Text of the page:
Apr 21, 2012; Atlanta, GA, USA; Jon Jones reacts to beating Rashad Evans in the main event and light heavyweight title bout during UFC 145. Paul Abell-US PRESSWIRE
When Anderson Silva stepped inside the Octagon against Patrick Cote at UFC 90, fans began brandishing their pitchforks and lighting their torches. The French-Canadian is a solid fighter with heavy hands and a rock-hard jaw but a viable title contender, he was not, no matter how many consecutive fights he had won.
The same was thought six months later when Thales Leites was pegged by the Ultimate Fighting Championship (UFC) to challenge "The Spider." Both fights were dreadful affairs as it seemed even Silva himself believed the challengers weren't worthy enough to vie for his crown.
The seven rounds of action -- or inaction, as it were -- was enough for UFC President Dana White to book Silva in the weight class above the one which he was thoroughly dominating.
Two years ago, at UFC 111, the same complaints were being thrown around when welterweight kingpin Georges St. Pierre took on Dan Hardy, a Briton who held the reputation of being a knockout artist despite having only one stoppage in the UFC to his name.
He, like Cote and Leites before him, wasn't viewed as anything resembling a viable title contender and those feelings were justified when "Rush" absolutely trounced him over the course of 25 minutes. In fact, GSP's failure to finish "The Outlaw" shifted an avalanche of criticism onto him.
This level of domination has caused a talent gap between the titleholders and those who wish to dethrone them in the 185 and 170-pound divisions, often making title bouts -- and non-title bouts alike -- seem trite or meaningless. The same trend seems to be blossoming as well in the newly christened feather- and bantamweight divisions.
Has it already happened, without us realizing it, in the 205-pound weight class?
Mixed martial arts (MMA) fans would often joke when two middleweights were taking part in a number one contender's fight, they were actually fighting to determine who Silva would get to knock out next.
It's starting to feel the same when discussing Jon Jones' next opponent.
After Dan Henderson, the only top 10 opponents left for "Bones" are Forrest Griffin -- who has yet another date with Tito Ortiz this summer -- and greenhorns Phil Davis and Alexander Gustafsson. Perhaps the latter two, one day, will be ready to challenge for the title but it won't be any time soon. And Griffin seems more content with collecting a paycheck than adding to his legacy these days.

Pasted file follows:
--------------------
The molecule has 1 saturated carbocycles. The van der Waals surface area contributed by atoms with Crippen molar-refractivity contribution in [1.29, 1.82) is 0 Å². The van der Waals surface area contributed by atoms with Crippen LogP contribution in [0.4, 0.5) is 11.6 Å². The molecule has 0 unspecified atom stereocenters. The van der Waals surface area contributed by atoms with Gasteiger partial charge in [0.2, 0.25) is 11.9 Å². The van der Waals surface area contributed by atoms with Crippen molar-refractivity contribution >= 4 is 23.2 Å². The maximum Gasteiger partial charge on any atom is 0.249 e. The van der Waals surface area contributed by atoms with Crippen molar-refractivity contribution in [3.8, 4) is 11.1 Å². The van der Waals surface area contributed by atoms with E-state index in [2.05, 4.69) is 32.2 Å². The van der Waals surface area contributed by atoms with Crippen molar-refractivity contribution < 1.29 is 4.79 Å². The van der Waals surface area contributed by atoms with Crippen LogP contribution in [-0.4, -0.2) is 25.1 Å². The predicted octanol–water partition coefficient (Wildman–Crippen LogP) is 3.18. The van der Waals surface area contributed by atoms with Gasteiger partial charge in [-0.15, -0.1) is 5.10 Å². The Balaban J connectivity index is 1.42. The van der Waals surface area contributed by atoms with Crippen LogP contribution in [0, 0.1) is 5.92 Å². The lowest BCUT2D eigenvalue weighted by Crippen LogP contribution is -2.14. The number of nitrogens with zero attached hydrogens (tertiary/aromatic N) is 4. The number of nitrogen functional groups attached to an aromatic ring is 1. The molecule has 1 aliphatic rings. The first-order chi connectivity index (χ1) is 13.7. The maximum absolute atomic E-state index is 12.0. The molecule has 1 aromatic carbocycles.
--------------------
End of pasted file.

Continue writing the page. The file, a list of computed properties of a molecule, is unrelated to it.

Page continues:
This seeming lack of competition removes drama and intrigue from not only Jones' title fights but also fights between top contenders in the division. If Gustafsson and Davis end up tangling in the future to decide the next challenger, what would it matter in the eyes of the fans' if they believe Jones would wreck either one anyway?
The UFC tried to solve this problem a couple different ways with Silva and St. Pierre. In the former's case, they had "The Spider" move up in weight and take on James Irvin and Griffin in showcase bouts. Irvin's knockout was expected but Silva's decimation of a former champion in The Ultimate Fighter (TUF) winner helped rally most fans around the idea of a full-time move to light heavyweight for the Brazilian.
In St. Pierre's case, the promotion brought in champions from Strikeforce in Jake Shields and Nick Diaz to challenge their 170-pound kingpin. Shields was felled, as "Rush's" previous opponents had been, and Diaz... well, that's an entirely different, convoluted story. Needless to say, the Stockton bad boy has been removed from contention -- and perhaps from the sport altogether -- while Carlos Condit is set to take on St. Pierre sometime in late 2012. Even so, the feeling GSP should move up to 185-pounds is stronger than ever.
Those moves became necessary when Silva and "Rush" both cleaned out their divisions and needed a fresh challenge. They became necessary when fighters like Cote, Leites and Hardy found themselves in five-round fights, one errant punch away from becoming champion.
The same is happening with Jones and the light heavyweight division.
Fans are already clamoring for "Bones" to bulk up and move to heavyweight lest we see title fights with the likes of Thiago Silva or rematches against fighters Jones has already wrecked. A shift beyond 205 pounds seems to be the only thing which would keep Jones' career fresh and exciting. Staying at light heavyweight and picking off challengers one by one would definitely cement his already almost assured legacy of being the best fighter ever in the division but Jones has repeatedly stated he wants to go down in MMA history as one of the greatest of all time.
To do so, he needs to leave the light heavyweight division because until he does, the weight class will be him, a huge chasm and then everybody else.
And that's just boring.